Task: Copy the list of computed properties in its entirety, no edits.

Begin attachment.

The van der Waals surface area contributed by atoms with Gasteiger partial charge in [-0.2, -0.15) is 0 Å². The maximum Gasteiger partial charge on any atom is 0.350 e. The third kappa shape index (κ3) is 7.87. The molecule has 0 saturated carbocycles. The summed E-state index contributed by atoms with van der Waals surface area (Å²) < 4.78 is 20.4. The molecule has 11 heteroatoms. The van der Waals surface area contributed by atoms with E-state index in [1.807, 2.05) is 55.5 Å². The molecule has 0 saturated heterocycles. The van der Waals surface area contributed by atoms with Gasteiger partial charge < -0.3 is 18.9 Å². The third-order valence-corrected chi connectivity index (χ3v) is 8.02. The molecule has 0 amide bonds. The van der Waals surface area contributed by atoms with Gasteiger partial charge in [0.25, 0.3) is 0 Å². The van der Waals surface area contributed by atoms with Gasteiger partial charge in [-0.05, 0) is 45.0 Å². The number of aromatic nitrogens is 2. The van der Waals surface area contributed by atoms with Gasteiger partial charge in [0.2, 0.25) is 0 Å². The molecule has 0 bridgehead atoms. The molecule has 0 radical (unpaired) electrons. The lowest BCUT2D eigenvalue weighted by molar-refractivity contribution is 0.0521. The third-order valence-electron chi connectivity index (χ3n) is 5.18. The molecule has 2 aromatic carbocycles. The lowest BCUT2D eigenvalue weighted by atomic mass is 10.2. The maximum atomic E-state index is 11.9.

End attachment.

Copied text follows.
The van der Waals surface area contributed by atoms with Gasteiger partial charge in [-0.2, -0.15) is 0 Å². The maximum Gasteiger partial charge on any atom is 0.350 e. The third kappa shape index (κ3) is 7.87. The molecule has 0 saturated carbocycles. The summed E-state index contributed by atoms with van der Waals surface area (Å²) < 4.78 is 20.4. The molecule has 11 heteroatoms. The van der Waals surface area contributed by atoms with E-state index in [1.807, 2.05) is 55.5 Å². The molecule has 0 saturated heterocycles. The van der Waals surface area contributed by atoms with Gasteiger partial charge < -0.3 is 18.9 Å². The third-order valence-corrected chi connectivity index (χ3v) is 8.02. The molecule has 0 amide bonds. The van der Waals surface area contributed by atoms with Gasteiger partial charge in [0.25, 0.3) is 0 Å². The van der Waals surface area contributed by atoms with Gasteiger partial charge in [-0.05, 0) is 45.0 Å². The number of aromatic nitrogens is 2. The van der Waals surface area contributed by atoms with Gasteiger partial charge in [0.2, 0.25) is 0 Å². The molecule has 0 bridgehead atoms. The molecule has 0 radical (unpaired) electrons. The lowest BCUT2D eigenvalue weighted by molar-refractivity contribution is 0.0521. The third-order valence-electron chi connectivity index (χ3n) is 5.18. The molecule has 2 aromatic carbocycles. The lowest BCUT2D eigenvalue weighted by atomic mass is 10.2. The maximum atomic E-state index is 11.9.